Jan 23, 2017 05:49 AM EST
College Sued By Students After They Were Arrested for Distributing Free Copies of U.S. Constitution On Campus
A student group is suing a Michigan community college after its members were arrested and jailed for distributing pocket-sized copies of the U.S. Constitution on campus, news reports say.
Two student members of the Young Americans for Liberty chapter at Kellogg Community College in Michigan, along with other members of the group, were distributing free copies of the Constitution in an open area in front of the college's Binda Performing Arts Center on Sept. 20, 2016, Watchdog reported. They allege in their lawsuit that school administrators reprimanded them for violating the school's Solicitation Policy and then had them arrested by campus police.
Michelle Gregoire and Brandon Withers, both from KCC, allege in the lawsuit that the administrator told them they violated the policy because they were giving copies of the Constitution without prior approval. Additionally, the administrator told them that holding such activity in the said location inside the campus was also a violation.
The students also allege that the administrator said they were an "obstruction to [the] education" of students passing in the said area, because they were asking passersby if they "like freedom and liberty."
Prior to the incident, Gregoire alleged that she did give efforts to establishing YAL's KCC chapter, but was prohibited from approaching students with the intention of recruiting members. Seeing that she won't succeed in doing so, she asked help from the Leadership Institute, an organization that trains young conservative activists, to recruit students.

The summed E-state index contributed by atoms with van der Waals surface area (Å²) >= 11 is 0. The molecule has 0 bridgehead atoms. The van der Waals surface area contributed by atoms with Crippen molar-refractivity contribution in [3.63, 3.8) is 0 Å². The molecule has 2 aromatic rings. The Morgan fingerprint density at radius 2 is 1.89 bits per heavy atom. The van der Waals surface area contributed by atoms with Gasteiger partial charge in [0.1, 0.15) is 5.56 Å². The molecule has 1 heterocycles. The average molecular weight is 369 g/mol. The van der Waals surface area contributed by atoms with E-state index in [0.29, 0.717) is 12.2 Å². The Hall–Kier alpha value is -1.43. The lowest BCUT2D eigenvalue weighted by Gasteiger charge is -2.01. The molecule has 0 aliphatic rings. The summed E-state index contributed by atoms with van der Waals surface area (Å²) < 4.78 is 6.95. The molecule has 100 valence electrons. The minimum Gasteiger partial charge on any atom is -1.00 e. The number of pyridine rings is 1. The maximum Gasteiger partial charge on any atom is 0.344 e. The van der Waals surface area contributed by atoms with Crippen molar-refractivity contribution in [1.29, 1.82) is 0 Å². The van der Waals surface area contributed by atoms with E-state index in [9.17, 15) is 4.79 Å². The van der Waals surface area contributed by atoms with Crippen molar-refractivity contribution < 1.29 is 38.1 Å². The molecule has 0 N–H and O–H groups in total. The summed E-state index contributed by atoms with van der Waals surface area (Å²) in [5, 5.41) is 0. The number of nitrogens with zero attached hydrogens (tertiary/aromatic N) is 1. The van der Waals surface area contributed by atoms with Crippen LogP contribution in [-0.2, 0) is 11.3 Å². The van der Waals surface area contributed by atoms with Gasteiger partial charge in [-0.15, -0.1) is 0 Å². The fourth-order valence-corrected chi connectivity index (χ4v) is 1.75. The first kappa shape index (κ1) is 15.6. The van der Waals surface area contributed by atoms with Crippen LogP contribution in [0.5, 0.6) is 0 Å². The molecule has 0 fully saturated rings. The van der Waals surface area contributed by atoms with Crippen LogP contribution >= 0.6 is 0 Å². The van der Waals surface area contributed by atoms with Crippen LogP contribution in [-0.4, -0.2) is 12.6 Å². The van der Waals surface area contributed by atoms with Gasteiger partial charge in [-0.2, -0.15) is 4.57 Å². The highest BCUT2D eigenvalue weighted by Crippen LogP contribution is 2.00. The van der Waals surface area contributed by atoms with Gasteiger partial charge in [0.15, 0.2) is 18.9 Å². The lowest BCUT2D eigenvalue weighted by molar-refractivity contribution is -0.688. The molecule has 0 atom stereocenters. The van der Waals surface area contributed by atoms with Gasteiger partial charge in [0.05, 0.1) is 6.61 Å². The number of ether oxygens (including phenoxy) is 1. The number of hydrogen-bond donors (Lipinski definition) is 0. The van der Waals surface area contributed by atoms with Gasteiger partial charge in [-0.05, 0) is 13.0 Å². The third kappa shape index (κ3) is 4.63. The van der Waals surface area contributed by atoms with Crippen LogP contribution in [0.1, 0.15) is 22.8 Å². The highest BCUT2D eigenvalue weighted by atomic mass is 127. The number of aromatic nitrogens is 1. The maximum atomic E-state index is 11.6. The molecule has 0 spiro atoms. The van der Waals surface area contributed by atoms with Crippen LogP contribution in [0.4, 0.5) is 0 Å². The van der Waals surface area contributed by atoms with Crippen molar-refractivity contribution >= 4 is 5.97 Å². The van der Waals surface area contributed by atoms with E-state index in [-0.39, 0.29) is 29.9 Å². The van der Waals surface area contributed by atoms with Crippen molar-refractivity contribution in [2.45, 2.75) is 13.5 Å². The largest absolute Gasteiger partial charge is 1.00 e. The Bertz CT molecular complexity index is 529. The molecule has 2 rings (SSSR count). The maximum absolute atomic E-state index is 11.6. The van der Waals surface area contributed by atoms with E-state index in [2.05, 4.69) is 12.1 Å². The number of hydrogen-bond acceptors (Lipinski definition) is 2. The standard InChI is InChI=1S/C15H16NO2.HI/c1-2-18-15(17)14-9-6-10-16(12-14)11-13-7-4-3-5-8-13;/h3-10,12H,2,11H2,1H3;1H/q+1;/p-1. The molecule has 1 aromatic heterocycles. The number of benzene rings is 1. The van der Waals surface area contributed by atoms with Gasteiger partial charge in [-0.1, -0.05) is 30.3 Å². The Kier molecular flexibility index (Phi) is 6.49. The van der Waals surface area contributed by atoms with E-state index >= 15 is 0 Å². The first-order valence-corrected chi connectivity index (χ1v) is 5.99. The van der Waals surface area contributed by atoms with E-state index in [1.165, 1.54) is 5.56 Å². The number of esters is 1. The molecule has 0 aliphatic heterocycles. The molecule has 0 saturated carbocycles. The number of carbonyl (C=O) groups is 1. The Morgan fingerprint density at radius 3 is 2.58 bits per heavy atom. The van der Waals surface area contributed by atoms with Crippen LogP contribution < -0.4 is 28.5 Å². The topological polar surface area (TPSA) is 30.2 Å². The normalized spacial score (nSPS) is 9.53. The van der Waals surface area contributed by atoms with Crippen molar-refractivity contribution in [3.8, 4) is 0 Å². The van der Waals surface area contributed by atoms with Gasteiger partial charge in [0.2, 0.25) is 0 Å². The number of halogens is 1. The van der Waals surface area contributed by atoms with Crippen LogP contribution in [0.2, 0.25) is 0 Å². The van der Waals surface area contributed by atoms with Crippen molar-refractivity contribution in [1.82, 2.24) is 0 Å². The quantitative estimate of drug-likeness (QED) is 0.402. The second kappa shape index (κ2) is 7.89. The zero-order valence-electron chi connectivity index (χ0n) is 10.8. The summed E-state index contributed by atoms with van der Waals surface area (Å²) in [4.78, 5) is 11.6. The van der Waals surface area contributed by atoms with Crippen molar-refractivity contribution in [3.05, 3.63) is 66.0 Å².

After that, Gregoire and Withers, along with YAL - Michigan State University chapter vice president Isaac Edikaukas, proceeded to distribute the copies.
They were initially approached by an administrator who, after listening to Gregoire's explanation as to why they proceeded to hold the activity without prior approval, left them and gave them enough time to continue. Another administrator, however, appeared and tried to stop what they were doing.
Withers left the area, but Gregoire, Edikaukas, and Nathan Berning from the Leadership Institute, were arrested and jailed (see video below). The three were released after posting bond seven hours later, but the administrator prohibited Gregoire from returning to school without his permission. Ten days after the arrest, the charges against them were dropped.
The students, who received help from Alliance Defending Freedom, allege in their lawsuit that KCC violated their rights of freedom of speech, due process, and equal protection under the law. KCC, for its part, is a public institution and is therefore bound by the First Amendment.
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